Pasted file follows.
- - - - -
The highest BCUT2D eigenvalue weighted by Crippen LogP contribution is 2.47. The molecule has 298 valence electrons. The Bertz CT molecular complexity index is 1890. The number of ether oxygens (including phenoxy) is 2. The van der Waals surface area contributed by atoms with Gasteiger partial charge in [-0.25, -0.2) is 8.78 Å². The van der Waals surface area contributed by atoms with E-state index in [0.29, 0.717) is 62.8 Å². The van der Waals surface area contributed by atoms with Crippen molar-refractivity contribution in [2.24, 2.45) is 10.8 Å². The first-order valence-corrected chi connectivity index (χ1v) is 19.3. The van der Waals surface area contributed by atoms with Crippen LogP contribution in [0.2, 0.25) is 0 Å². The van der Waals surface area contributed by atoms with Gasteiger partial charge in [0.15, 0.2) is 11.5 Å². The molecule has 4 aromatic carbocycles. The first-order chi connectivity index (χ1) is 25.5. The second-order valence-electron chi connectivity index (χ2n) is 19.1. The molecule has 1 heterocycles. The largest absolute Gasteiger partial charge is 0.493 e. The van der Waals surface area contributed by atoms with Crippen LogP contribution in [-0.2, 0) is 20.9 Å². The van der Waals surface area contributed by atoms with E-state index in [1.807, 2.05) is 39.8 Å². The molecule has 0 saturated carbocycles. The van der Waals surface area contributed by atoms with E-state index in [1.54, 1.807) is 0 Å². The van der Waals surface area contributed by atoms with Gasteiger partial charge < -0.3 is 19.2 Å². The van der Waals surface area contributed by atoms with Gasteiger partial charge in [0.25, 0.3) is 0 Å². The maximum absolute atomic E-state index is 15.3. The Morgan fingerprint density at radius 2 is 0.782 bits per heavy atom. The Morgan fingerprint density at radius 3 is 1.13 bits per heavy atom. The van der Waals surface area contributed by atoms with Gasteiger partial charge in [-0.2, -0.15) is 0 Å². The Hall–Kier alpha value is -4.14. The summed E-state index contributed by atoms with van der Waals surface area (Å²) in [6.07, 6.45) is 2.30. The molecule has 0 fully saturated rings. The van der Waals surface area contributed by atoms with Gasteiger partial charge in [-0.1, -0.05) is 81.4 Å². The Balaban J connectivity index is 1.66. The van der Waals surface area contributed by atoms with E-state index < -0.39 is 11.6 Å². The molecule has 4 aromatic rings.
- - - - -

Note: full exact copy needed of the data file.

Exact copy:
The highest BCUT2D eigenvalue weighted by Crippen LogP contribution is 2.47. The molecule has 298 valence electrons. The Bertz CT molecular complexity index is 1890. The number of ether oxygens (including phenoxy) is 2. The van der Waals surface area contributed by atoms with Gasteiger partial charge in [-0.25, -0.2) is 8.78 Å². The van der Waals surface area contributed by atoms with E-state index in [0.29, 0.717) is 62.8 Å². The van der Waals surface area contributed by atoms with Crippen molar-refractivity contribution in [2.24, 2.45) is 10.8 Å². The first-order valence-corrected chi connectivity index (χ1v) is 19.3. The van der Waals surface area contributed by atoms with Crippen LogP contribution in [0.2, 0.25) is 0 Å². The van der Waals surface area contributed by atoms with Gasteiger partial charge in [0.15, 0.2) is 11.5 Å². The molecule has 4 aromatic carbocycles. The first-order chi connectivity index (χ1) is 25.5. The second-order valence-electron chi connectivity index (χ2n) is 19.1. The molecule has 1 heterocycles. The largest absolute Gasteiger partial charge is 0.493 e. The van der Waals surface area contributed by atoms with Crippen LogP contribution in [-0.2, 0) is 20.9 Å². The van der Waals surface area contributed by atoms with E-state index in [1.807, 2.05) is 39.8 Å². The molecule has 0 saturated carbocycles. The van der Waals surface area contributed by atoms with E-state index in [1.54, 1.807) is 0 Å². The van der Waals surface area contributed by atoms with Gasteiger partial charge < -0.3 is 19.2 Å². The van der Waals surface area contributed by atoms with Gasteiger partial charge in [0.25, 0.3) is 0 Å². The maximum absolute atomic E-state index is 15.3. The Morgan fingerprint density at radius 2 is 0.782 bits per heavy atom. The Morgan fingerprint density at radius 3 is 1.13 bits per heavy atom. The van der Waals surface area contributed by atoms with Gasteiger partial charge in [-0.2, -0.15) is 0 Å². The Hall–Kier alpha value is -4.14. The summed E-state index contributed by atoms with van der Waals surface area (Å²) in [6.07, 6.45) is 2.30. The molecule has 0 fully saturated rings. The van der Waals surface area contributed by atoms with Gasteiger partial charge in [-0.1, -0.05) is 81.4 Å². The Balaban J connectivity index is 1.66. The van der Waals surface area contributed by atoms with E-state index < -0.39 is 11.6 Å². The molecule has 4 aromatic rings.